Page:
Biotech stocks finished out the month on a high note after a roller-coaster ride this year. Yet according to one top analyst, investors must trade the space carefully in 2016.
"It's really a stock picker year," RBC Capital Markets Michael Yee told the "Fast Money" traders last week.
Yee explained in his most recent note that plenty has changed in the biotech industry in 2015. The sector has evolved so rapidly that the public knows more about diseases, targets and designing better-targeted drugs than ever before.
However, while he remains "fundamentally positive" on secular innovation, he said overall outlook and expectations for biotech stocks have shifted. According to Yee, there are four major headwinds in the space that temper his view on stock performance in 2016.
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First, "there's a big money-flow change going on," he said. "After three years of gains of well over 30 percent a year in biotech, most fund managers have been overweight this sector for many years and I think there's a situation here where people are taking that overweight position and moving to a lot more equal weight position."
As investor interest is a crucial part of research and development for many biotech names, the possibility of a slowdown in growth increases in this type of environment.
Secondly, "I think as we're going into an election year I think people are going to be a little more cautious going into the political rhetoric that is going to pick up," Yee said. "I see biopharma stocks having a little bit of a tougher time in a political election year."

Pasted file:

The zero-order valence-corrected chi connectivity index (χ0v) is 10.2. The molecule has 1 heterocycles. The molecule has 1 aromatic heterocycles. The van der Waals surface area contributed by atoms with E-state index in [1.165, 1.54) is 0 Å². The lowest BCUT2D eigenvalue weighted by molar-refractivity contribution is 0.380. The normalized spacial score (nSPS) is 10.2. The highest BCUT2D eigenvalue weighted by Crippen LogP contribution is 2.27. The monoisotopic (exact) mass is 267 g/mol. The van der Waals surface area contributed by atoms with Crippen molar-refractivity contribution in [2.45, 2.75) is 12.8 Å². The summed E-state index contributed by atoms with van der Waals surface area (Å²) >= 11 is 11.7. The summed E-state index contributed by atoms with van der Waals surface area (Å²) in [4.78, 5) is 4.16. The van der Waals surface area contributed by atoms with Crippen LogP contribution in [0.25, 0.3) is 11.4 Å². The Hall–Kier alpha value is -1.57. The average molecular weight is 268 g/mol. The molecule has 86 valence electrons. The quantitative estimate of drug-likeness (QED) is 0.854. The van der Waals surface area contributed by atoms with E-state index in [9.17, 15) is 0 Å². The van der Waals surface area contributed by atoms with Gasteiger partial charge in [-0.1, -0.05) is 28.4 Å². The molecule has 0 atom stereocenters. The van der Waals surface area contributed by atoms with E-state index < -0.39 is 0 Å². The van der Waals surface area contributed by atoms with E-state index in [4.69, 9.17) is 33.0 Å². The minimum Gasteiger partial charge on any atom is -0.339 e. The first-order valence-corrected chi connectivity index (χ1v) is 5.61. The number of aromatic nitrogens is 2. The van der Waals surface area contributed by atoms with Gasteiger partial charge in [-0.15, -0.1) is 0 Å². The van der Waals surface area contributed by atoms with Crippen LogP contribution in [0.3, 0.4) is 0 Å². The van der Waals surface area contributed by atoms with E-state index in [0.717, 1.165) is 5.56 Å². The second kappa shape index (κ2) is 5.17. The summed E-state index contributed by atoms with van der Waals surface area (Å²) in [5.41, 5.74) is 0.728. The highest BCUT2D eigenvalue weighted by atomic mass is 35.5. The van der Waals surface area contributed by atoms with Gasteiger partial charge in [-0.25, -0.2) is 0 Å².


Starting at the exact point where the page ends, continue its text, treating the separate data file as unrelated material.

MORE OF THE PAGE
Skyrocketing drug prices have been the topic of many political debates and conversations involving Democratic presidential contender Hillary Clinton, Yee notes. Earlier this year, Clinton injected herself into the drug pricing controversy surrounding the medication Daraprim.
Whether the industry experiences pressure to lower prices or not, the general investor is going to shy away from investing in controversial stocks.
Third, Lee said that the technicals are sounding the alarm. "We've broken down on the Nasdaq biotechnology index (NBI) on the 200-, the 100- and the 50-day moving averages — I think it's going to take some time for us to grind back up," Yee said.
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Yet it remains to be seen if the August lows can continue to serve as support for 2016.
Lastly, Yee sees less chance of an earnings upside to the consensus models for each of the large-cap stocks versus previous years. In 2015, Amgen, Gilead, Biogen and Celgene all managed to trounce their own guidance by 10 to 50 percent. With less surprise catalysts in 2016, maintaining that momentum will be much harder.
Despite the potential for all these headwinds, Lee said there are three names that could break away from the pack in 2016: Biogen, Celgene and Vertex.
"Biogen has a number of catalysts, that stock has been beaten down all year and I think that stock starts to recover," said Yee. "Biogen has the most upside and downside potential with four big catalysts coming in the next 12-18 months."
Vertex and Celgene also have several catalysts on the horizon in 2016 for their drugs to treat cystic fibrosis and multiple myeloma, respectively. He says Celgene could start to move back up toward its highs.
"You need specific catalysts to move higher this year," said Yee.